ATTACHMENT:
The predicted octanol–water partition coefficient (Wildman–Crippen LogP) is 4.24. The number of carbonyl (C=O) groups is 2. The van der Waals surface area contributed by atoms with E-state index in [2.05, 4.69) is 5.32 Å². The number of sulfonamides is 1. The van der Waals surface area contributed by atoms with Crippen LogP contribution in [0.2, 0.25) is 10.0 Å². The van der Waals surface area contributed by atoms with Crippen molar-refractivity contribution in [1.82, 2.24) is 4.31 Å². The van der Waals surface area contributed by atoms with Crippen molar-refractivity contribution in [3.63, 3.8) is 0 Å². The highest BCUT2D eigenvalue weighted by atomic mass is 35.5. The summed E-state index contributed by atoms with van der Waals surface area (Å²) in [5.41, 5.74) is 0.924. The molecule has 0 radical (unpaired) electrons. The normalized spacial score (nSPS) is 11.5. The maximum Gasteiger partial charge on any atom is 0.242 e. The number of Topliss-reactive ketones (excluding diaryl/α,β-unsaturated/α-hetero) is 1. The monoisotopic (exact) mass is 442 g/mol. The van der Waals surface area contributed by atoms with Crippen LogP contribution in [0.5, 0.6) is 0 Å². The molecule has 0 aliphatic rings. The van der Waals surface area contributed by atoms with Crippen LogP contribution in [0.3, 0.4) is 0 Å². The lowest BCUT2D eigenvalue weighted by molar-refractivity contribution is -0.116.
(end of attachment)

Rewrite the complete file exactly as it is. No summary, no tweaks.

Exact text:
The predicted octanol–water partition coefficient (Wildman–Crippen LogP) is 4.24. The number of carbonyl (C=O) groups is 2. The van der Waals surface area contributed by atoms with E-state index in [2.05, 4.69) is 5.32 Å². The number of sulfonamides is 1. The van der Waals surface area contributed by atoms with Crippen LogP contribution in [0.2, 0.25) is 10.0 Å². The van der Waals surface area contributed by atoms with Crippen molar-refractivity contribution in [1.82, 2.24) is 4.31 Å². The van der Waals surface area contributed by atoms with Crippen molar-refractivity contribution in [3.63, 3.8) is 0 Å². The highest BCUT2D eigenvalue weighted by atomic mass is 35.5. The summed E-state index contributed by atoms with van der Waals surface area (Å²) in [5.41, 5.74) is 0.924. The molecule has 0 radical (unpaired) electrons. The normalized spacial score (nSPS) is 11.5. The maximum Gasteiger partial charge on any atom is 0.242 e. The number of Topliss-reactive ketones (excluding diaryl/α,β-unsaturated/α-hetero) is 1. The monoisotopic (exact) mass is 442 g/mol. The van der Waals surface area contributed by atoms with Crippen LogP contribution in [0.5, 0.6) is 0 Å². The molecule has 0 aliphatic rings. The van der Waals surface area contributed by atoms with Crippen LogP contribution in [0.3, 0.4) is 0 Å². The lowest BCUT2D eigenvalue weighted by molar-refractivity contribution is -0.116.